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Weekly Round-Up: Writing Far and Wide

Every week our editors publish somewhere between 10 and 15 blog posts—but it can be hard to keep up amidst the busyness of everyday life. To make sure you never miss another post, we've created a new weekly round-up series. Each Saturday, find the previous week's posts all in one place.


World-Building and Renovations

How can you "write what you know" when you want to write a book that takes place somewhere you've barely visited? Check out Tips for Writing About Distant Lands in Fiction to find out.

So you've written and published a novel—great. You move on. Or maybe you don't—the world of your characters might unexpectedly drag you back there. Read Tips on Writing a Sequel (When You Didn’t Plan to Write a Sequel) to learn how to handle that.

Tools for Success

Writers conferences are great, but you need to be prepared. A Writers Conference Survival Guide will help you ensure that you're ready.

A newsletter can be a great tool for reaching readers and building an audience. Read You’ve Got Mail: What Writers Need to Know About eNewsletters for more.

Learn from the experts: Check out 7 Things I've Learned So Far, by Nancy Kress for some advice.

Agents and Opportunities

This week's agent spotlight brings to the stage Tanusri Prasanna of Foundry Literary + Media. She is seeking children’s books across all ages, ranging from picture books to middle-grade and young adult.

Somewhere between writing the first few pages of your first draft and the publication of your debut, someone will have to be the first person to read your work. Read How to Open Your Work to Critique & Land Your Dream Agent for advice on jumping that hurdle.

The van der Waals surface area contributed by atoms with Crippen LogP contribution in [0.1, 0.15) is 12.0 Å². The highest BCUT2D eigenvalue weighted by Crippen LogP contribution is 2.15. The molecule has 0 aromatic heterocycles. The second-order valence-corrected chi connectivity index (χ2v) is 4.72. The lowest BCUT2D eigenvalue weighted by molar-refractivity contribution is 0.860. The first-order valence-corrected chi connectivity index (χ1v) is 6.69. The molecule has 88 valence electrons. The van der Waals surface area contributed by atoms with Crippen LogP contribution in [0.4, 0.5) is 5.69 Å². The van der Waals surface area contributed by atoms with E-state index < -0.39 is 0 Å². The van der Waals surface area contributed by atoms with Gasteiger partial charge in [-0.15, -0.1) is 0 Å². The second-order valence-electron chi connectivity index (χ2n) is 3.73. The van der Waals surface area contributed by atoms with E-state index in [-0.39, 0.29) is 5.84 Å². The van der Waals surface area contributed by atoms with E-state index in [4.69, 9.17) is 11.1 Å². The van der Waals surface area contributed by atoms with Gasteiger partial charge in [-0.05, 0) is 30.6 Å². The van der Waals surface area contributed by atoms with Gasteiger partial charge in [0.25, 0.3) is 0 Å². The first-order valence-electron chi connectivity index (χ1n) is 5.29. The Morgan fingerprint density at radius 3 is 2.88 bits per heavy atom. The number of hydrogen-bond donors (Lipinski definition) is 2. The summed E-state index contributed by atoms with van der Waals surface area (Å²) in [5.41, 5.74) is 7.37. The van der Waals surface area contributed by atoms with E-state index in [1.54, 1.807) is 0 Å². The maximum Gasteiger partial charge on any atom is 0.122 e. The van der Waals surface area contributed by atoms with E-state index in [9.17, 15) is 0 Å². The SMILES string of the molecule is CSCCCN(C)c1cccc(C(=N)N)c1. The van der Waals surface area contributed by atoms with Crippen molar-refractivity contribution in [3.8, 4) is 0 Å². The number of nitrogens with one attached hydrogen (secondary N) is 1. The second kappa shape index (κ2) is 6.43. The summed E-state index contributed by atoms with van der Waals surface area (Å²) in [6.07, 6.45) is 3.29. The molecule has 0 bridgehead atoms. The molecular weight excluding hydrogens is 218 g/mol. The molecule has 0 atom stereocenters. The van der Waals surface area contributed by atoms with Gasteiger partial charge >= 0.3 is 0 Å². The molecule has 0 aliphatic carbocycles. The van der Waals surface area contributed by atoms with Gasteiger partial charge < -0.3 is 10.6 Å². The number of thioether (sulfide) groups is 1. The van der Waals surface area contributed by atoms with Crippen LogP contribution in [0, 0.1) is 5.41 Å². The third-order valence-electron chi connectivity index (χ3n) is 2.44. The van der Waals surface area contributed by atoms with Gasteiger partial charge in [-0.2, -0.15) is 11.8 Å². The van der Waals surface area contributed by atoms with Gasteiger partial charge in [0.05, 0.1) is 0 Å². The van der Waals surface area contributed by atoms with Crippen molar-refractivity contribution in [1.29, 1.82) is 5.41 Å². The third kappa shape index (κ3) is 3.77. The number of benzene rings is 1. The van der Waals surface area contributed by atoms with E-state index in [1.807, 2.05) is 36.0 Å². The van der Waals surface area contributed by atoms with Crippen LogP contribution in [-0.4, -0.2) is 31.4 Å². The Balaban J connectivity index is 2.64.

Check out the latest edition of How I Got My Agent to learn about the importance of literary agent assistants.

Poetic Asides

Congratulations to our recent winner of the WD Poetic Form Challenge for the clogyrnach!

For this week's Wednesday Poetry Prompt, write a "repair" poem.

This week's poetry spotlight shines on the Haiku Society of America. Learn more here.

Check out Why I Write Poetry: Nate Pritts and consider submitting an essay that shares why you write poetry.

Urban Legend

Urban Legend

Every writer needs a little inspiration once in a while. For today's prompt, feature an urban legend in your story.

Grose, 12:6

Jessica Grose: On the Unsustainability of Parenting

Opinion writer and author Jessica Grose discusses the complicated subject of modern motherhood in her new nonfiction book, Screaming on the Inside.

Elizabeth Shick: On Research Through Immersion

Elizabeth Shick: On Research Through Immersion

Award-winning novelist Elizabeth Shick discusses the complete rewrite she devoted to her debut novel, The Golden Land.

6 Habits Writers Can Learn From Athletes

6 Habits Writers Can Learn From Athletes

Author and athlete Henriette Lazaridis shares six tips and habits that writers can learn from athletes.

writer's digest wd presents

WD Presents: Last Chance to Nominate Your Favorite Writing Websites, Our Historical Fiction Virtual Conference, and More!

This week, we're excited to announce the deadline to nominate your favorite writing websites, our Historical Fiction Virtual Conference, and more!

4 Tips for Writing a Modern Retelling

4 Tips for Writing a Modern Retelling

From having reverence for the original to making it your own, author Nikki Payne shares four tips for writing a modern retelling.

Faint vs. Feint (Grammar Rules)

Faint vs. Feint (Grammar Rules)

Learn when to use faint vs. feint in your writing with Grammar Rules from the Writer's Digest editors, including a few examples. Plus, we answer whether it's "faint of heart" or "feint of heart."

6 Books to Cozy Up With This Winter | Book Recommendations

6 Books to Cozy Up With This Winter

Here are 6 book recommendation perfect for winter reading.

12 Things to Consider When Writing Fight Scenes in Fiction (FightWrite™)

12 Things to Consider When Writing Fight Scenes in Fiction (FightWrite™)

Trained fighter and author Carla Hoch shares 12 things all writers should consider when attempting to write effective fight scenes in fiction.